It may be that Australian kids pay as little attention to their religious instruction as they do to their other lessons. It is also possible that, even if they do pay attention, religion-based schooling somehow inoculates the young against religion in later life. Perhaps the churches would encourage more interest in religion if they were to give up on their schools.
On the other hand, history would appear to be against them. Unlike the US, Australia was not founded by religious dissidents, but by people who had fallen foul of the state for quite different reasons. Ever since, despite the best efforts of the great and the good, we have remained a determinedly irreligious mob.
In the nineteenth century, communities went to great efforts to build churches, many of them very beautiful. But overall, in its culture and customs, Australia is not a notably religious country. Ordinary people, once they had escaped the power structures of their homeland, seem to have been quite content to settle into a secular lifestyle. Australia has that effect on you, and will continue to do so. We may inadvertently import extremists and we produce a few of our own, but few people take them seriously.
This is not to say that there is no spirituality in this country. Many of those who have given up on God would say they still believe in something beyond themselves. There are new-agers in abundance. Many environmentalists have a reverence for the earth that is quasi-religious. We flock in our thousands to hear the Dalai Lama and as a non-theistic religion, Tibetan and other forms of Buddhism attract many converts. Many people, both Aboriginal and white, care deeply for country. And helping one’s neighbour is still a real tradition in rural Australia, and in many of our towns and cities, too.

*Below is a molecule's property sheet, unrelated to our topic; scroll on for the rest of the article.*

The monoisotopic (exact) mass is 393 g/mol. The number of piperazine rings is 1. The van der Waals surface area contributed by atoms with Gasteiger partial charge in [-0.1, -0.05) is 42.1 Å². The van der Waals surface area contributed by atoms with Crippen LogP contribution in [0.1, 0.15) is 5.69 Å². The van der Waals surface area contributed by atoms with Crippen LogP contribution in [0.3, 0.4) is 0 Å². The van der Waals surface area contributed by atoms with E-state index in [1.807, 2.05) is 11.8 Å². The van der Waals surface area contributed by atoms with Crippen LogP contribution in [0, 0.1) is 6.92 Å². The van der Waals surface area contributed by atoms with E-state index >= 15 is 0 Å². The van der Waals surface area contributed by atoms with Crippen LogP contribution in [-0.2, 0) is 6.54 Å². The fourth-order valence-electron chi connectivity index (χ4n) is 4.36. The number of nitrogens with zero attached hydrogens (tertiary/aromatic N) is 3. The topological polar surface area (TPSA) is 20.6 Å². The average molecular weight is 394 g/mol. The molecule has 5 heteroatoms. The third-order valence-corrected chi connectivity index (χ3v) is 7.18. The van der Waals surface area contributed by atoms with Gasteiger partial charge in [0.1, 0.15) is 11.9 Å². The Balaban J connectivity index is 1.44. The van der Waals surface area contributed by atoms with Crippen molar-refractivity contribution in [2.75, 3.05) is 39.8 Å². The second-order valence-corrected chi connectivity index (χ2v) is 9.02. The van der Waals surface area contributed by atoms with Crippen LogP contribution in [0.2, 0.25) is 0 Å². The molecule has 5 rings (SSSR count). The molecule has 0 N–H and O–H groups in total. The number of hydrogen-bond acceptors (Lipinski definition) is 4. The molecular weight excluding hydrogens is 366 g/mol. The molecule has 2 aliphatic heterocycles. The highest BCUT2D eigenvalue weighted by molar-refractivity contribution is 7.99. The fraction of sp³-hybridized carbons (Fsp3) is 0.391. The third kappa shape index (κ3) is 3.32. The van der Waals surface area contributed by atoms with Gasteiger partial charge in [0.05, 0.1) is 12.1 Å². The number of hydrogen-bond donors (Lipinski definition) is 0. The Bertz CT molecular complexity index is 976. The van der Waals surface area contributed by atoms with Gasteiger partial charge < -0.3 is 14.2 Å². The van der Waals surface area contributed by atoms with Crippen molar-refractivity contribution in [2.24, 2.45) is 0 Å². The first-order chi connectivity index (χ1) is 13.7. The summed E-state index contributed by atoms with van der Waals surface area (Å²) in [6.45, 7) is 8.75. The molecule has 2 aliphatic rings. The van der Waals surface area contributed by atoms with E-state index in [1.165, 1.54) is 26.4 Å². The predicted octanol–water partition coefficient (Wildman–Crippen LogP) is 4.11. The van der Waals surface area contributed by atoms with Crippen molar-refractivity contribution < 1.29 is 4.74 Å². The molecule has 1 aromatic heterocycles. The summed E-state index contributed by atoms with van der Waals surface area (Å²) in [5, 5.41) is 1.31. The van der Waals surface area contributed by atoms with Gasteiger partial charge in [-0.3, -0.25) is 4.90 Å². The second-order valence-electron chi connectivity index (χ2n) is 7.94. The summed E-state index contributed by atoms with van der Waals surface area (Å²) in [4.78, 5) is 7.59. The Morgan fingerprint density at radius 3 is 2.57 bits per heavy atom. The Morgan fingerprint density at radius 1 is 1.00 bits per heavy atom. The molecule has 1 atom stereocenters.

But there is no doubt that mainstream Christianity is in trouble. The late Reverend Ted Noffs said that in his view it was because Christianity had never become truly Australianised. And he may have a point. Our discomfort with religion is so ingrained it extends to a sort of embarrassment. Social researcher Hugh Mackay found his interviewees to be vague and inarticulate on the subject of God. Phillip Jensen, Dean of Sydney, tartly observed that Australians were simply not interested in the rigorous pursuit of religious questions.
So, what should the churches do? All would love to see more people come through their doors, but no matter what they do, most Australians – and in particular, most Australian men – simply sidle away again. Perhaps ministers should talk less about belief, and more about belonging. Perhaps they should not present their teachings as cut and dried. Perhaps they should say – ‘we don’t know the answers either, but we are all in this together’.
They have a good story to tell. The message of Christ is arguably too beautiful, improbable and compelling to be forgotten. As Geoffrey Blainey wrote in his wonderful A Short History of Christianity, Jesus is easily the most influential person in the history of the world. Provided they can find their own way into his ideas, people will still be thinking, talking and writing about this extraordinary man for centuries to come.
Jenny Stewart is Professor of Public Policy in the University of New South Wales at the Australian Defence Force Academy.
First appeared in the Canberra Times – click for link: